9. The finding is at variance with the pleadings which have been completely misunderstood and rests upon a misreading of the evidence.
10. A suit for possession of the office of mutawalli is an action of a personal character and is not 'a suit for possession of any property. In personal actions, the Law of Limitation bars the remedy but not the right. Where the action for possession of the office is statute-barred, right to the particular wakf property is not necessarily extinguished under Section 28, Limitation Act, which is limited to suits for 'possession of property.' Bat a person in adverse possession of property claiming to he ld it as mutawalli does not prescribe for more than a mutawalli's right in such property and may acquire to that extent, the status of a mutawalli. The right to office and the right to possession of property are distinct jural concepts. The distinction has been kept in view in the explanation to Section 9, Civil Procedure Code. The scheme of the Limitation Act tends to show that the framers of the Act were not obvious of this distinction. In Rajah of Venkatagiri v. Isakapatti Subiah 26 M. 410 it was held1 that where a suit was barred in so far as it was for a declaration of rights to the lands, that bar affected only the remedy or relief by way of declaration and did not extinguish the right and title of the true owner of the property (pp. 416 and417 Pages of 26 M.--[Ed.].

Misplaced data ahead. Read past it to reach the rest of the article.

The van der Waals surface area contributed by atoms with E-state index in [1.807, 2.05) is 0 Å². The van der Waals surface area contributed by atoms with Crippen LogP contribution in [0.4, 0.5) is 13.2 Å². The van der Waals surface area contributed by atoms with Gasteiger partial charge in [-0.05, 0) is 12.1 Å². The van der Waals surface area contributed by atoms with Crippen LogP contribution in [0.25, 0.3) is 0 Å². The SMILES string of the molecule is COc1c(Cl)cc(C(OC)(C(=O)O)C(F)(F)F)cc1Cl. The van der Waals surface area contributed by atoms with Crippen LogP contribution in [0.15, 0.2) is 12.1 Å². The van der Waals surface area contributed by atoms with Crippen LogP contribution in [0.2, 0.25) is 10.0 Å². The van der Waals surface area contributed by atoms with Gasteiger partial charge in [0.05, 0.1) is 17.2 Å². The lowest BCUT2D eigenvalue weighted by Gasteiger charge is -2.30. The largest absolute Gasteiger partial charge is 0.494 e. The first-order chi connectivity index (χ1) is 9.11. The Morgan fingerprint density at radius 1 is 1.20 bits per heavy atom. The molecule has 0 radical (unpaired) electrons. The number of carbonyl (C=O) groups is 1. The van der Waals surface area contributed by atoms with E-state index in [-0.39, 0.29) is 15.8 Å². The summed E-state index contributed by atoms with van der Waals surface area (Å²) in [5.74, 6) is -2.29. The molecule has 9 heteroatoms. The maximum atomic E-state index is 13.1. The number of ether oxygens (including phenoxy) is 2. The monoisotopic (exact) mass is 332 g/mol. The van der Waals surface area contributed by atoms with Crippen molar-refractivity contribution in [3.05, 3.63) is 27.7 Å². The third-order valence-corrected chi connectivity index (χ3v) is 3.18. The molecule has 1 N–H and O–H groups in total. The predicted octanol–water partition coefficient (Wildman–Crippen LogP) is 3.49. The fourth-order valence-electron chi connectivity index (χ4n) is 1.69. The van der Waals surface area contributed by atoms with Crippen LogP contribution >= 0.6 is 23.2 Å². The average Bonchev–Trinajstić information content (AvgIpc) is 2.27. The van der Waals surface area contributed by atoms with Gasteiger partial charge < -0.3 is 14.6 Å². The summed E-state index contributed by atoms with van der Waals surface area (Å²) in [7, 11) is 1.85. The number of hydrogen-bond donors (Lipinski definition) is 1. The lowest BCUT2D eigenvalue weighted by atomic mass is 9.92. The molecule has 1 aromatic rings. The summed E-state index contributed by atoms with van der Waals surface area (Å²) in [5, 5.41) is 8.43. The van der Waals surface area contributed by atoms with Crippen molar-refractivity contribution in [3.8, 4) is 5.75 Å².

11. In the generality of cases, the claim to the office of mutawalli and to the property appurtenant thereto go together and are inseparable. This would principally depend upon the terms of the foundation or settlement. It is possible that the claim, to the office and to the property appurtenant thereto may be barred by limitation. It is equally possible that the claim to the office of Mutawalli may not be time barred but limitation may hare run against the mutawalli as regards his right to the administration and possession of the property. In so far as the mutawallis suit to recover possession of the wakf property is barred his right to it will be extinguished.